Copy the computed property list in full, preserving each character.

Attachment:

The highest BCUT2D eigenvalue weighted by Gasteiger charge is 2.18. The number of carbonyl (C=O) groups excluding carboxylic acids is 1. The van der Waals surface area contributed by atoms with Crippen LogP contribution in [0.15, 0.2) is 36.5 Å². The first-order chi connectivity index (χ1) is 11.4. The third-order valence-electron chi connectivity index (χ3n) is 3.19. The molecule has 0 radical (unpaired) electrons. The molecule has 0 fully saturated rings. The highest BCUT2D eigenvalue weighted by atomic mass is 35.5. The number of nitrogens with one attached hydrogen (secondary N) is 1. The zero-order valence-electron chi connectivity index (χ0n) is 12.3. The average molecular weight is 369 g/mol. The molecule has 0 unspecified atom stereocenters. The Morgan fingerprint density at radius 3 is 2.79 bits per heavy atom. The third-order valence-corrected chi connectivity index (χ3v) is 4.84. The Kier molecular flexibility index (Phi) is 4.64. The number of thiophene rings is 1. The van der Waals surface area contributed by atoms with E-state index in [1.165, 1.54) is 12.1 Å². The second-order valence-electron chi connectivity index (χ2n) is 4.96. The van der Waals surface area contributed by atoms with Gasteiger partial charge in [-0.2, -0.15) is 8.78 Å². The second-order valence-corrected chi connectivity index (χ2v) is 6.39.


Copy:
The highest BCUT2D eigenvalue weighted by Gasteiger charge is 2.18. The number of carbonyl (C=O) groups excluding carboxylic acids is 1. The van der Waals surface area contributed by atoms with Crippen LogP contribution in [0.15, 0.2) is 36.5 Å². The first-order chi connectivity index (χ1) is 11.4. The third-order valence-electron chi connectivity index (χ3n) is 3.19. The molecule has 0 radical (unpaired) electrons. The molecule has 0 fully saturated rings. The highest BCUT2D eigenvalue weighted by atomic mass is 35.5. The number of nitrogens with one attached hydrogen (secondary N) is 1. The zero-order valence-electron chi connectivity index (χ0n) is 12.3. The average molecular weight is 369 g/mol. The molecule has 0 unspecified atom stereocenters. The Morgan fingerprint density at radius 3 is 2.79 bits per heavy atom. The third-order valence-corrected chi connectivity index (χ3v) is 4.84. The Kier molecular flexibility index (Phi) is 4.64. The number of thiophene rings is 1. The van der Waals surface area contributed by atoms with E-state index in [1.165, 1.54) is 12.1 Å². The second-order valence-electron chi connectivity index (χ2n) is 4.96. The van der Waals surface area contributed by atoms with Gasteiger partial charge in [-0.2, -0.15) is 8.78 Å². The second-order valence-corrected chi connectivity index (χ2v) is 6.39.